review by Paula Nechak, 10 May 2002

It would be easy to dismiss Adrian Lyneís verisimilitude movie, Unfaithful, as a close-clone of his overwrought pleasure, the 1987 hit, Fatal Attraction, but it would be a big mistake. Unfaithful, unlike Fatal Attraction, doesnít play at being a grown-up. It carries the weight and wisdom of age - Lyneís, the times, the actors, who for their gorgeousness, tote a script by the sturdy Alvin Sargent toward a lovely, ambiguous ending thatís mature and sensibly, if frustratingly smart.

Thereís a quiet gravity that fragrances Unfaithful with slow-moving, unexpected depth. As in all of Lyneís movies (Flashdance, Jacobís Ladder, 9 1/2 Weeks, Fatal Attraction, Lolita) we enjoy his inspirationally perfect set and costume designs (in this case filtered through choke-inducing smoke machines that were pumped onto the set to filter the color) as well as his attention to urban detail, but heís given us more to chew upon this time around than eye candy.

While Lyne made all those visual elements converge just as wonderfully in Fatal Attraction the heated, alarmist response to the film and its garish bloodbath of an ending overshadowed its real intent -- that mistakes happen in quiet, unobtrusive ways and can tear at the fabric of trust. Instead, the focus was on the "kill the bitch" mentality that needed to annihilate Alex Forrest instead of understanding her illness and motivation. The film-going masses had to assuage some universal guilt and maintain their illusion of happy family rather than accept her pathology.

The wonderfully seductive subversiveness of Lyneís new film lies instead in its calm. He takes the first hour to give us a sense of who the Sumner family is. He invites us inside their gorgeous upstate New York home and languishes us within the seemingly perfect veneer of their life together.  

For awhile there are no cracks, just a comfort that gives us comfort. There are no spurned women tossing acid on the Sumner car or boiled bunnies on the stove. Itís  a radically different vehicle that drives Unfaithful, which in its everyday, upwardly mobile malaise, works because its act of infidelity is so unexpected and unwanted. It looks inward instead of outward for its reasons and it takes great responsibility for itself, much to our relief.

If there is joy in watching the film, thereís greater joy in the work that Diane Lane, as Connie Sumner, musters. Has there been a performance as extraordinary as this one this year? I think not. She is so sympathetic, likeable and agile that weíre willing to go along with her, unlike the selfish Michael Douglas character in Fatal Attraction.

Connie loves her husband (well-played by Richard Gere) and son but she becomes overpowered by the erotic thought of Paul Martel, the handsome, street-thuggish Frenchman with whom she collides on a windy Manhattan day, and who invites her up to his unbelievably trendy loft after she scrapes her knee on the cobbled Soho street. Paul, played by Gallic heartthrob Olivier Martinez (The Horseman on the Roof), is an enigma, full of bad come-on cliches and pumped with an immature urgency that nearly makes him narcisstically and voyeuristically icky.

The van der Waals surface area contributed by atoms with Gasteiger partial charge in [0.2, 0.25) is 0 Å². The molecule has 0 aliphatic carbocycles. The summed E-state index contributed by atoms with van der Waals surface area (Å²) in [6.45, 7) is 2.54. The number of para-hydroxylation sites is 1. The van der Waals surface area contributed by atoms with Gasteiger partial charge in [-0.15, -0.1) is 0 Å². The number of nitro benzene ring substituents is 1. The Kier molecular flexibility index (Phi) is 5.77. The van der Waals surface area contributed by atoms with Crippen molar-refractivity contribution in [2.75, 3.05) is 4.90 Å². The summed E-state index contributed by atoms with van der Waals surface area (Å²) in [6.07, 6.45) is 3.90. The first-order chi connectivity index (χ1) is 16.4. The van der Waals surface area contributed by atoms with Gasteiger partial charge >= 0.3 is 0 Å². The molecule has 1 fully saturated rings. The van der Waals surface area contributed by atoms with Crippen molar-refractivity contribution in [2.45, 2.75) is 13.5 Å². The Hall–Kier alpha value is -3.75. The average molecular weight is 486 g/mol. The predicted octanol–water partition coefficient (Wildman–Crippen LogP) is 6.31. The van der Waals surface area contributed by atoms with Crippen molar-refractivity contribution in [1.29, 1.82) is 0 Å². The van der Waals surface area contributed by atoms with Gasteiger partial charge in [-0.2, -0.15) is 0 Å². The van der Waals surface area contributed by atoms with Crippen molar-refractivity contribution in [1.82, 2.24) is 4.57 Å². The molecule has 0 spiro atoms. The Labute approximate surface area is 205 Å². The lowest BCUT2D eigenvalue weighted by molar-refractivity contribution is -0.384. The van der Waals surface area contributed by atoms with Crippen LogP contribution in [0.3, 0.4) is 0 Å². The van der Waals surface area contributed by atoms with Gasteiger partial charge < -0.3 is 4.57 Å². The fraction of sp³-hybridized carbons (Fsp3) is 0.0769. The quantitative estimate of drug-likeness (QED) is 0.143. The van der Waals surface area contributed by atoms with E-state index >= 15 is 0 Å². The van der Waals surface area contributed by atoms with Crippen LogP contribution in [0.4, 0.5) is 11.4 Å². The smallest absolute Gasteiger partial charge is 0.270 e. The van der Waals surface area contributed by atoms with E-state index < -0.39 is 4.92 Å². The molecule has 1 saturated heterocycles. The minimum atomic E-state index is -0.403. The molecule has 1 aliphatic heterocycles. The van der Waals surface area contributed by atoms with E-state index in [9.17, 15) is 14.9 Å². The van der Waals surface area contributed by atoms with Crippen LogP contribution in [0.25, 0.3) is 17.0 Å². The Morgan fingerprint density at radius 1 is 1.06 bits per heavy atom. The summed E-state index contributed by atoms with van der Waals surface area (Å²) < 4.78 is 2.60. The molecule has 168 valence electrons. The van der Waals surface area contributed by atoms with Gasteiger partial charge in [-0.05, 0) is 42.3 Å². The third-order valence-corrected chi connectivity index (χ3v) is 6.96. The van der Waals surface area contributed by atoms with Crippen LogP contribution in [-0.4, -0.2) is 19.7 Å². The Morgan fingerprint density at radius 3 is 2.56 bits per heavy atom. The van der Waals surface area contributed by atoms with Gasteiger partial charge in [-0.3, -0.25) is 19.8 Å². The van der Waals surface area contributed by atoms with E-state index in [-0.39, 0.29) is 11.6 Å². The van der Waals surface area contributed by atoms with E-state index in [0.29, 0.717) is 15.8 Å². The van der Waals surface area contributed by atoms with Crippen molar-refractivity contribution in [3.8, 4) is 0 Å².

He likes seducing this married woman and he doesnít give a whit about her husband and son. He preens in his conquest and thereís a threat of violence in him. But when the film changes color in the last third, and husband and lover meet, he becomes docile and deflated. Perhaps itís because heís confronting another man - Gereís wounded spouse - and for a moment feels empathy instead of crowing like a cock at his bedding another manís wife.

We like him for a few minutes - too late as it may be.

Unfaithful was adapted by Sargent from the 1968 Claude Chabrol film, La Femme Infidele, and  if it looks quintessentially American, even with Martinezí presence, it also feels European. American films donít let women characters have the range of emotion or the rich and textured inner life that Connie reveals. And Lane, the child star who splashed in A Little Romance, later fell off the face of the earth only to re-surface with a wonderful turn in televisionís Lonesome Dove miniseries a decade and a half ago, has been building, after fine performances in films like A Walk on the Moon, into a force of nature to reckon with.

Witness her riot of feeling as she struggles, after first sleeping with Paul, on the train ride back home: she weeps with pleasure, catches herself, feels guilt and pain and then sudden pleasure again at a memory of his touching her. She trembles with desire and reins herself in as she gains cognizance of the graveness of her slippage. A world travels through her in just a few screen seconds.

The film belongs to her entirely. Gere is solidly good and highly credible and his climactic move, which slaps us in the face and brings us full-circle to all that has gone before, is desperately succinct. But though the film shifts into his hands in its final act, it is the thought of Connieís face, at first passingly lovely, then flushed and radiant in her re-discovery of her  sensual and sexual self - finally tired with the full knowledge of the repercussions and ramifications of her infidelity and the wound it has inflicted upon her family, that embeds in our brains.

Lyne avoids condemnations, blame, judgement and moral cruxes, instead relying upon that pervasive calm, foundation and nebulous territory to close his film. In that stillness there is a power and resonance that understands the complexity of human relationships far more fully than the finality of a gunshot.

Directed by:
Adrian Lyne

Richard Gere
Diane Lane
Olivier Martinez
Erik Per Sullivan

Written by:
Alvin Sargent
William Broyles Jr.

R - Restricted.
Under 17 requires parent
 or adult guardian.






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